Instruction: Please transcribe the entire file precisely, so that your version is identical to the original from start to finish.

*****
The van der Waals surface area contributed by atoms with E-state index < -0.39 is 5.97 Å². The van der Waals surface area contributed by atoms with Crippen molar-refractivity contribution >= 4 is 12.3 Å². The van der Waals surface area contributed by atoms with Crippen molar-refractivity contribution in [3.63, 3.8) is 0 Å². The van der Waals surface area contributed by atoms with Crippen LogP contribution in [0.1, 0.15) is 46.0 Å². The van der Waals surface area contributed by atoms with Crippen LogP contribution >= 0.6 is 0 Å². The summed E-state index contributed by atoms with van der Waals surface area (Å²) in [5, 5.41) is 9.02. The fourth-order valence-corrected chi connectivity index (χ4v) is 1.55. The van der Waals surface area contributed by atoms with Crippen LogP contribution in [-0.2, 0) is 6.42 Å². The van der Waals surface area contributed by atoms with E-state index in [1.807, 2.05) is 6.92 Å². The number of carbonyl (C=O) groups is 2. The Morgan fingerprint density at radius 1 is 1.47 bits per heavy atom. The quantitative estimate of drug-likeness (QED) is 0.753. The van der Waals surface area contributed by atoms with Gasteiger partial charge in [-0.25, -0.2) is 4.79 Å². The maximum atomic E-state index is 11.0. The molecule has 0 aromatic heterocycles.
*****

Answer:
The van der Waals surface area contributed by atoms with E-state index < -0.39 is 5.97 Å². The van der Waals surface area contributed by atoms with Crippen molar-refractivity contribution >= 4 is 12.3 Å². The van der Waals surface area contributed by atoms with Crippen molar-refractivity contribution in [3.63, 3.8) is 0 Å². The van der Waals surface area contributed by atoms with Crippen LogP contribution in [0.1, 0.15) is 46.0 Å². The van der Waals surface area contributed by atoms with Crippen LogP contribution >= 0.6 is 0 Å². The summed E-state index contributed by atoms with van der Waals surface area (Å²) in [5, 5.41) is 9.02. The fourth-order valence-corrected chi connectivity index (χ4v) is 1.55. The van der Waals surface area contributed by atoms with Crippen LogP contribution in [-0.2, 0) is 6.42 Å². The van der Waals surface area contributed by atoms with E-state index in [1.807, 2.05) is 6.92 Å². The number of carbonyl (C=O) groups is 2. The Morgan fingerprint density at radius 1 is 1.47 bits per heavy atom. The quantitative estimate of drug-likeness (QED) is 0.753. The van der Waals surface area contributed by atoms with Gasteiger partial charge in [-0.25, -0.2) is 4.79 Å². The maximum atomic E-state index is 11.0. The molecule has 0 aromatic heterocycles.